The U.S. Agency for International Development (USAID) and Power Africa have launched the “Growing Green Jobs for Women in Nigeria” initiative to promote gender equality, clean energy solutions and align with Nigeria’s sustainability goals.
This initiative, launched on September 26, 2023, will provide around 500 women and youth with the skills and opportunities needed to secure better positions in Nigeria’s energy sector.
Historically, women have been underrepresented in energy-related professions in Nigeria and their presence in leadership or decision-making roles remains limited. According to the Powering Jobs Census 2022, only 8 per cent of women are in science, technology, engineering and mathematics (STEM) positions, compared to 64 per cent in non-STEM roles in the Nigerian workforce.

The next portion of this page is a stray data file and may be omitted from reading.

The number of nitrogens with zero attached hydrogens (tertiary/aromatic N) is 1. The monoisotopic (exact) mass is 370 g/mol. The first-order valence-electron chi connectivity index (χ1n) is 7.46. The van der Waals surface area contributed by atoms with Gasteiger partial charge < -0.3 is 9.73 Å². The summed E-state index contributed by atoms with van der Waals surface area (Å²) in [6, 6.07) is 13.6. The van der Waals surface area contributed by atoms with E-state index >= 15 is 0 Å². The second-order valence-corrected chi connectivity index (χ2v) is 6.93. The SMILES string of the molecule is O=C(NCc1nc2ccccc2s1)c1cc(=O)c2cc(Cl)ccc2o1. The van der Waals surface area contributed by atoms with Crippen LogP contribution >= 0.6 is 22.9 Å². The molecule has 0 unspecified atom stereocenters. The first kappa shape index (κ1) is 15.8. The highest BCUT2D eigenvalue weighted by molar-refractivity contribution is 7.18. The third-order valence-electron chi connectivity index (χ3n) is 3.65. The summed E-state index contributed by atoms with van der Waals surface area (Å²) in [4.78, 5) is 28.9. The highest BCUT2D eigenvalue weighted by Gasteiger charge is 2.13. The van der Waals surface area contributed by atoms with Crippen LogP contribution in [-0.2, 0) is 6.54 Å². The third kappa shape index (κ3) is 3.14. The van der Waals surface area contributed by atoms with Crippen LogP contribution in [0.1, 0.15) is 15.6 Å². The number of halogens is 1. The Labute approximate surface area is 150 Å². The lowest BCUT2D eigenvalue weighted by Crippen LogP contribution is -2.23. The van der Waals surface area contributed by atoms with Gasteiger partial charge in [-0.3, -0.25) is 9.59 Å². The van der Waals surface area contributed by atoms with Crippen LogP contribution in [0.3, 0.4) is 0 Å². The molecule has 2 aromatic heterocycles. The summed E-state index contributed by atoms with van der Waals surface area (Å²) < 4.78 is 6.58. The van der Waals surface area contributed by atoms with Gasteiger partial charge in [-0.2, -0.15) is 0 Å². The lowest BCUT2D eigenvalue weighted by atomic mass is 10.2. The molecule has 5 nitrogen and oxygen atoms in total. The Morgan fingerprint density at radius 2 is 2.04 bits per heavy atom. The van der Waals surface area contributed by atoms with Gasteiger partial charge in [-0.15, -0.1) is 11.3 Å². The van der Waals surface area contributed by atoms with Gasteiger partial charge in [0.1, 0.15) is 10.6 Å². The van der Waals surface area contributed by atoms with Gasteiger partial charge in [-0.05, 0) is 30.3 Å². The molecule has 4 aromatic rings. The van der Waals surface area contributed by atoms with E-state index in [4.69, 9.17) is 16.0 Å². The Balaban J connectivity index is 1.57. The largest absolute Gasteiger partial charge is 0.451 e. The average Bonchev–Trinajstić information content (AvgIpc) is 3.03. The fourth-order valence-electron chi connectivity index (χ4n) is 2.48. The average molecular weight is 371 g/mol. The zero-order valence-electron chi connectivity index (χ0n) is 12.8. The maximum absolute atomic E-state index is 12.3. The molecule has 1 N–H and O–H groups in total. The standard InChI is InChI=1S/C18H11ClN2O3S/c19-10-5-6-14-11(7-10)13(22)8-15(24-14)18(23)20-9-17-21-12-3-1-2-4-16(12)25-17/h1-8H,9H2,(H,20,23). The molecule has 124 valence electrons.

The programme offers women and youth a range of blended learning opportunities and resources to excel in the competitive energy sector workforce. It includes professional and technical skills training in areas like solar installation, project management, and communications skills, as well as employability clinics, job fairs, job shadowing experiences, and mentorship programmes.
“Through the Energy Transition Plan, Nigeria seeks to achieve net zero emissions by 2060 and lift 100 million Nigerians out of energy poverty by substantially expanding clean energy generation. This transition is expected to create 420,000 jobs in the power sector alone by 2060, creating an opportunity for women to play a growing role in Nigeria’s traditionally male-dominated power sector,” noted USAID/Nigeria’s economic programme management specialist, Susan Oranye.
The Growing Green Jobs for Women initiative in Nigeria aims to position women and marginalised groups at the centre of Nigeria’s clean energy transition. It aims to improve access to financial resources and eliminate gender-related barriers, fostering a gender-inclusive culture within the energy sector. The initiative aligns with Nigeria’s efforts to shift away from fossil fuels to mitigate the adverse effects of climate change.